3. Keyes JWJ. SUV: standard uptake or silly useless value? J Nucl Med. 1995;36:1836–9.PubMedGoogle Scholar
  4. Weber WA, Gatsonis CA, Mozley PD, et al. Repeatability of 18F-FDG PET/CT in advanced non-small cell lung cancer: prospective assessment in two multicenter trials. J Nucl Med. 2015;56(8):1137–43.View ArticleGoogle Scholar
  5. Sokoloff L, Reivich M, Kennedy C, et al. The [14C]Deoxyglucose method for the measurement of local cerebral glucose utilization: theory, procedure and normal values in the consious and anesthetized albino rat. J Neurochem. 1977;28:897–916.View ArticleGoogle Scholar
  6. Patlak CS, Blasberg RG, Fenstermacher JD. Graphical evaluation of blood-to-brain transfer constants from multiple-time uptake data. J Cereb Blood Flow Metab. 1983;3:1–7.View ArticleGoogle Scholar
  7. Cheebsumon P, Velasquez LM, Hoekstra CJ, et al. Measuring response to therapy using FDG PET: semi-quantitative and full kinetic analysis. Eur J Nucl Med Mol Imaging. 2011;38:832–42.View ArticleGoogle Scholar
  8. de Geus-Oei LF, Visser EP, Krabbe PF, et al. Comparison of image-derived and arterial input functions for estimating the rate of glucose metabolism in therapy-monitoring 18F-FDG PET studies. J Nucl Med. 2006;47:945–9.PubMedGoogle Scholar
  9. Gambhir SS, Schwaiger M, Huang SC, et al. Simple noninvasive quantification method for measuring myocardial glucose utilization in humans employing positron emission tomography and fluorine-18 deoxyglucose. J Nucl Med. 1989;30:359–66.PubMedGoogle Scholar
  10. Ohtake T, Kosaka N, Watanabe T, et al. Noninvasive method to obtain input function for measuring tissue glucose utilization of thoracic and abdominal organs. J Nucl Med. 1991;32:1432–8.PubMedGoogle Scholar
  11. Hapdey S, Buvat I, Carson JM, Carrasquillo JA, Whatley M, Bacharach SL. Searching for alternatives to full kinetic analysis in 18F-FDG PET: an extension of the simplified kinetic analysis method. J Nucl Med. 2011;52:634–41.View ArticleGoogle Scholar
  12. Hunter GJ, Hamberg LM, Alpert NM, Choi NC, Fischman AJ. Simplified measurment of deoxyglucose utilization rate. J Nucl Med. 1996;37:950–5.PubMedGoogle Scholar
  13. Barbolosi D, Hapdey S, Battini S, et al. Determination of the unmetabolised F-FDG fraction by using an extension of simplified kinetic analysis method: clinical evaluation in paragangliomas. Med Biol Eng Comput. 2015;54(1):103–11.View ArticleGoogle Scholar
  14. Kamasak ME, Bouman CA, Morris ED, Sauer K. Direct reconstruction of kinetic parameter images from dynamic PET data. IEEE Trans Med Imaging. 2005;24:636–50.View ArticleGoogle Scholar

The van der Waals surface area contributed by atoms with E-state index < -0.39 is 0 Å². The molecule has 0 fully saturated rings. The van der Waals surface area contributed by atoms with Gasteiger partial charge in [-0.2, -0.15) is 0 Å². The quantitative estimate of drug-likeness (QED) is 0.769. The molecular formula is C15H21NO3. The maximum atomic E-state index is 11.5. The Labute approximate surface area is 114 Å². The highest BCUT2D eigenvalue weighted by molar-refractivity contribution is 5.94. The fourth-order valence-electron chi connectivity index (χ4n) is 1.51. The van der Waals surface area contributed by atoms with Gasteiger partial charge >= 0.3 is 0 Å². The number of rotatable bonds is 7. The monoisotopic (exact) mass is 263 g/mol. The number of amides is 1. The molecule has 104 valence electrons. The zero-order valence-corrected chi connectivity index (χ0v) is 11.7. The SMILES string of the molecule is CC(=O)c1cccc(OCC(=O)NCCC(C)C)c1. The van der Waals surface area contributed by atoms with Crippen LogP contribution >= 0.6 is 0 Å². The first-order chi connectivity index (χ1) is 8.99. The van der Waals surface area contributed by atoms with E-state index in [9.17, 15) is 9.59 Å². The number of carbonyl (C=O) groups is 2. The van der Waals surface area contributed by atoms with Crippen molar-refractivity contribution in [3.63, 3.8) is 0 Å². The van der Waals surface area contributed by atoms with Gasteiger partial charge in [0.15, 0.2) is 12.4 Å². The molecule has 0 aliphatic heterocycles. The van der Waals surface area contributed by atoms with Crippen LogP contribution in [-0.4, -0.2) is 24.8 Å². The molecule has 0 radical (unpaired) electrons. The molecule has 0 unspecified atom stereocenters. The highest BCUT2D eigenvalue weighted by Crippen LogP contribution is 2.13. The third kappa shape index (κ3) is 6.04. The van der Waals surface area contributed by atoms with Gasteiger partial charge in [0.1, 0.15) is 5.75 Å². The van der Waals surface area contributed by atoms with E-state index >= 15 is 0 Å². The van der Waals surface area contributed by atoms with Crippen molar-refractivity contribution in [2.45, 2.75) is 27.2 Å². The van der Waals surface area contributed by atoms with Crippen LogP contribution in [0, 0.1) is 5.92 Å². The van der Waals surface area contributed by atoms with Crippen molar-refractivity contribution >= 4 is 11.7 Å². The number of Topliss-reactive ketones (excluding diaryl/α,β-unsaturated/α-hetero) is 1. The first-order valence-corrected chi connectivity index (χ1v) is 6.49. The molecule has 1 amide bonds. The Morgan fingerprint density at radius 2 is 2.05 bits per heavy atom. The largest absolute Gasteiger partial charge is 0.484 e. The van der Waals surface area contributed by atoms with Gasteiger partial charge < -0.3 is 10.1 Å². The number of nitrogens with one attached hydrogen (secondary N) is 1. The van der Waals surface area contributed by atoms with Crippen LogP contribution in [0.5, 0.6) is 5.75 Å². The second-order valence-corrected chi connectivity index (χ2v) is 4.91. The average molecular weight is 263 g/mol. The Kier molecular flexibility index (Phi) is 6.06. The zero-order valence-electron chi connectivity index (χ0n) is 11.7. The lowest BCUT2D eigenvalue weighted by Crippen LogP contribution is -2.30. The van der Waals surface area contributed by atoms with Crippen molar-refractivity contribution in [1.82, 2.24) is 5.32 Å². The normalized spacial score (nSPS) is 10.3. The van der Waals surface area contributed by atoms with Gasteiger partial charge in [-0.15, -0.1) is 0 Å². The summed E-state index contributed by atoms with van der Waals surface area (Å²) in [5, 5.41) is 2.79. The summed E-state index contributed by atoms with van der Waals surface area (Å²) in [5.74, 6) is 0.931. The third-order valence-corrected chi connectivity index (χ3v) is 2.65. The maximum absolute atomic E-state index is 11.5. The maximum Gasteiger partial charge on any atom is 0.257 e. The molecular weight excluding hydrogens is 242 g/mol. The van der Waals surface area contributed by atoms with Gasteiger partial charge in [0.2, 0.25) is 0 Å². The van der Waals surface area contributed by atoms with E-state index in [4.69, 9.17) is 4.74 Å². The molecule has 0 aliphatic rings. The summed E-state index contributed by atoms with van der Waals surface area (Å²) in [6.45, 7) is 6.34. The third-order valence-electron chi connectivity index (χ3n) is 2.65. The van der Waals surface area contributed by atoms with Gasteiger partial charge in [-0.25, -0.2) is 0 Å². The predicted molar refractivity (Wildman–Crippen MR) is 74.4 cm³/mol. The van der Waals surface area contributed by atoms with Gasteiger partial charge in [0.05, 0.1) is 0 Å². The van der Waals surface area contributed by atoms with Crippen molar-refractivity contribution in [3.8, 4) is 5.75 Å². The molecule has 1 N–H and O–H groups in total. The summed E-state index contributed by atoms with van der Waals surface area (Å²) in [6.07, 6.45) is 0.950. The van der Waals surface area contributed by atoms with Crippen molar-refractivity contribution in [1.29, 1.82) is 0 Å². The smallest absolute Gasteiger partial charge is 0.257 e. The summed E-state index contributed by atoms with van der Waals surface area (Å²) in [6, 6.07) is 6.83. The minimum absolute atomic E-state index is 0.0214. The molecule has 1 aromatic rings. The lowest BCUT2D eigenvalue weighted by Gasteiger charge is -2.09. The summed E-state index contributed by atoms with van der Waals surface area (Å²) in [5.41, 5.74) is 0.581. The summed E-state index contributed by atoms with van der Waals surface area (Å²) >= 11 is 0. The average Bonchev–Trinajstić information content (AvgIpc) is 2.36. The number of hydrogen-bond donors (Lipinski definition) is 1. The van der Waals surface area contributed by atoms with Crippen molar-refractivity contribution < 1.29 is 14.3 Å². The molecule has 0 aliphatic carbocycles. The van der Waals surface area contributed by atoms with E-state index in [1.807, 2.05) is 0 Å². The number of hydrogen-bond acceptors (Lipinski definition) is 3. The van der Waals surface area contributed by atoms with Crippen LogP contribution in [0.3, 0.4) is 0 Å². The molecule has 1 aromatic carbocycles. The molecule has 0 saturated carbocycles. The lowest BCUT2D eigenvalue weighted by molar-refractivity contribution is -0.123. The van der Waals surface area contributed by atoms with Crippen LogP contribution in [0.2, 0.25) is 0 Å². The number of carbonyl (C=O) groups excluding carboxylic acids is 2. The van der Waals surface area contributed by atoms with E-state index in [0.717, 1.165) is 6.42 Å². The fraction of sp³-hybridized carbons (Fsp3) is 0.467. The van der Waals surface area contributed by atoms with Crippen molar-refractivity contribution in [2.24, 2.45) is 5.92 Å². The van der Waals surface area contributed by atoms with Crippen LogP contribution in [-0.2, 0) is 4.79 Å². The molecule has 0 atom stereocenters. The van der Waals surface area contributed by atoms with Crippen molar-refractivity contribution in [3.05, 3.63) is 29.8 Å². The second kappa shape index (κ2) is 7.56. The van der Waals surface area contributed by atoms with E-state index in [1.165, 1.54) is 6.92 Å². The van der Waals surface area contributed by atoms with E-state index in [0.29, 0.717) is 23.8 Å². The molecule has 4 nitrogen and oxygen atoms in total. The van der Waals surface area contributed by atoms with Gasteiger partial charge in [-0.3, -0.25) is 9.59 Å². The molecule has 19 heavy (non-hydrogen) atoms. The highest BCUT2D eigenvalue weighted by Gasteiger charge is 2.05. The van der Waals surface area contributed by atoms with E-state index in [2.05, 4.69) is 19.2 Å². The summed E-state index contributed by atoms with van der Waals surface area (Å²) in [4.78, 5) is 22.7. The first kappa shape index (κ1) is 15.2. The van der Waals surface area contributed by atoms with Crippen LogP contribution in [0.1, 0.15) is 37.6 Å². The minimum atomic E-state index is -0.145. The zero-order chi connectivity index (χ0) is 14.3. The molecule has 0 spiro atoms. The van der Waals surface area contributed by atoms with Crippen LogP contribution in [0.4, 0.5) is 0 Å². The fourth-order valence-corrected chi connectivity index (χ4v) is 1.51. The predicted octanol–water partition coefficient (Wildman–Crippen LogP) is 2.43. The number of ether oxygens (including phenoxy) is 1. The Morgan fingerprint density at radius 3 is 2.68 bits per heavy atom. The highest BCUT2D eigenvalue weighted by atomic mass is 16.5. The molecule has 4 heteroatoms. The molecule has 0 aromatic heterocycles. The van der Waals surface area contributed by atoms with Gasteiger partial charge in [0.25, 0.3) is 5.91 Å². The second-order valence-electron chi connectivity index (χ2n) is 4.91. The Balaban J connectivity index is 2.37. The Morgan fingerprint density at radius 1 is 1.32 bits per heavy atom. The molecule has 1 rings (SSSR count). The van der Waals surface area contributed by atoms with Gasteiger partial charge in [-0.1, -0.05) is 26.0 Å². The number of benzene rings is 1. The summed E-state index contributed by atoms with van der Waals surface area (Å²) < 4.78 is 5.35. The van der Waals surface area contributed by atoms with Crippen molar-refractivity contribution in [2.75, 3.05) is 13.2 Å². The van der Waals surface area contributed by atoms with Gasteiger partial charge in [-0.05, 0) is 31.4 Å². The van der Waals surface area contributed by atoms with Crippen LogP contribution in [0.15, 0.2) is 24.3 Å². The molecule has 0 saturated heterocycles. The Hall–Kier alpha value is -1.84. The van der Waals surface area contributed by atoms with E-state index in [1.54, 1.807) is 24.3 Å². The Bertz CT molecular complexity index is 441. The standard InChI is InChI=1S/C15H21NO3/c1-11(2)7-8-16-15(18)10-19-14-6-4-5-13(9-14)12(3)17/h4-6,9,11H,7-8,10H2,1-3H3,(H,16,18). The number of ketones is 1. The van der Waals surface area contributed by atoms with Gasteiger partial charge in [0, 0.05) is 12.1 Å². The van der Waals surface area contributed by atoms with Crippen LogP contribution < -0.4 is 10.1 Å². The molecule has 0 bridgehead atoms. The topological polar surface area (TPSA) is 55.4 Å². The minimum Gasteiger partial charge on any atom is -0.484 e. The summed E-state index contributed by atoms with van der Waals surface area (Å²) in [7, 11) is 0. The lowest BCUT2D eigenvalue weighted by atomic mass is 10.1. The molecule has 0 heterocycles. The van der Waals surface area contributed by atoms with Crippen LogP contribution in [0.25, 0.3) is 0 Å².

15. Karakatsanis NA, Casey ME, Lodge MA, Rahmim A, Zaidi H. Whole-body direct 4D parametric PET imaging employing nested generalized Patlak expectation-maximization reconstruction. Phys Med Biol. 2016;61:5456–85.View ArticleGoogle Scholar
  16. Hoekstra CJ, Hoekstra OS, Stroobants SG, et al. Methods to monitor response to chemotherapy in non-small cell lung cancer with 18F-FDG PET. J Nucl Med. 2002;43:1304–9.PubMedGoogle Scholar
  17. Tixier F, Hatt M, Le Rest CC, le PA CL, Visvikis D. Reproducibility of tumor uptake heterogeneity characterization through textural feature analysis in 18F-FDG PET. J Nucl Med. 2012;53:693–700.View ArticleGoogle Scholar
  18. Young H, Baum R, Cremerius U, et al. Measurement of clinical and subclinical tumour response using [18F]-fluorodeoxyglucose and positron emission tomography: review and 1999 EORTC recommendations. European Organization for Research and Treatment of Cancer (EORTC) PET Study Group. Eur J Cancer. 1999;35:1773–82.View ArticleGoogle Scholar
  19. Strauss LG, Pan L, Cheng C, Haberkorn U, Dimitrakopoulou-Strauss A. Shortened acquisition protocols for the quantitative assessment of the 2-tissue-compartment model using dynamic PET/CT 18F-FDG studies. J Nucl Med. 2011;52:379–85.View ArticleGoogle Scholar
  20. Visser EP, Kienhorst LBE, de Geus-Oei LF, Oyen WJG. Shortened dynamic FDG-PET protocol to determine the glucose metabolic rate in non-small cell lung carcinoma. IEEE Nucl Sci Symp Conf Rec. 2008:4455–8.Google Scholar
  21. Huang J, O'Sullivan F. An analysis of whole body tracer kinetics in dynamic PET studies with application to image-based blood input function extraction. IEEE Trans Med Imaging. 2014;33:1093–108.View ArticleGoogle Scholar
  22. Padovani L, Baret A, Ciccolini J, et al. An alternative parameter for early forecasting clinical response in NSCLC patients during radiotherapy: proof of concept study. Br J Radiol. 2016;89:20160061.View ArticleGoogle Scholar
  23. Buvat I. A non-parametric bootstrap approach for analysing the statistical properties of SPECT and PET images. Phys Med Biol. 2002;47:1761–75.View ArticleGoogle Scholar
  24. Freedman N, Sundaram SK, Kurdziel K, et al. Comparison of SUV and Patlak slope for monitoring of cancer therapy using serial PET scans. Eur J Nucl Med. 2003;30:46–53.View ArticleGoogle Scholar
  25. Kotasidis FA, Tsoumpas C, Rahmim A. Advanced kinetic modelling strategies: towards adoption in clinical PET imaging. Clin Transl Imaging. 2014;2:219–37.View ArticleGoogle Scholar

Copyright

© The Author(s). 2018

Advertisement